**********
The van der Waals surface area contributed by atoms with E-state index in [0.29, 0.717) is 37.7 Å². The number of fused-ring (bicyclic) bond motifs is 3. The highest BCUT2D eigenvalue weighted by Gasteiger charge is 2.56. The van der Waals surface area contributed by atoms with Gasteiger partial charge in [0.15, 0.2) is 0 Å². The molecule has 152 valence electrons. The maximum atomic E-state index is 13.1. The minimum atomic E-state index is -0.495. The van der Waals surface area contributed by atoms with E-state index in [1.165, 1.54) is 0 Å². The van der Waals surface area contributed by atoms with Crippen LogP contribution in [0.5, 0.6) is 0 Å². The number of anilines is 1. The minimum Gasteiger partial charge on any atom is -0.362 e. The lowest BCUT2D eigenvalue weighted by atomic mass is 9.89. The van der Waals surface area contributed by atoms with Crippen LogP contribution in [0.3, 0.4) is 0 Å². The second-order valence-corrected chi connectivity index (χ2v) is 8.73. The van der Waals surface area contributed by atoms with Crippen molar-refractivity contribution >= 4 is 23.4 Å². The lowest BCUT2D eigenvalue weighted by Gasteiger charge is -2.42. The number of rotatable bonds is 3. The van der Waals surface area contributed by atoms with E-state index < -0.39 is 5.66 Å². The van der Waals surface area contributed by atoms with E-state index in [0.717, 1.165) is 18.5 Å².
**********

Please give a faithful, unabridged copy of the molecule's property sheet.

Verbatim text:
The van der Waals surface area contributed by atoms with E-state index in [0.29, 0.717) is 37.7 Å². The number of fused-ring (bicyclic) bond motifs is 3. The highest BCUT2D eigenvalue weighted by Gasteiger charge is 2.56. The van der Waals surface area contributed by atoms with Gasteiger partial charge in [0.15, 0.2) is 0 Å². The molecule has 152 valence electrons. The maximum atomic E-state index is 13.1. The minimum atomic E-state index is -0.495. The van der Waals surface area contributed by atoms with E-state index in [1.165, 1.54) is 0 Å². The van der Waals surface area contributed by atoms with Crippen LogP contribution in [0.5, 0.6) is 0 Å². The number of anilines is 1. The minimum Gasteiger partial charge on any atom is -0.362 e. The lowest BCUT2D eigenvalue weighted by atomic mass is 9.89. The van der Waals surface area contributed by atoms with Crippen LogP contribution in [0.3, 0.4) is 0 Å². The second-order valence-corrected chi connectivity index (χ2v) is 8.73. The van der Waals surface area contributed by atoms with Crippen molar-refractivity contribution >= 4 is 23.4 Å². The lowest BCUT2D eigenvalue weighted by Gasteiger charge is -2.42. The number of rotatable bonds is 3. The van der Waals surface area contributed by atoms with E-state index < -0.39 is 5.66 Å². The van der Waals surface area contributed by atoms with E-state index in [0.717, 1.165) is 18.5 Å².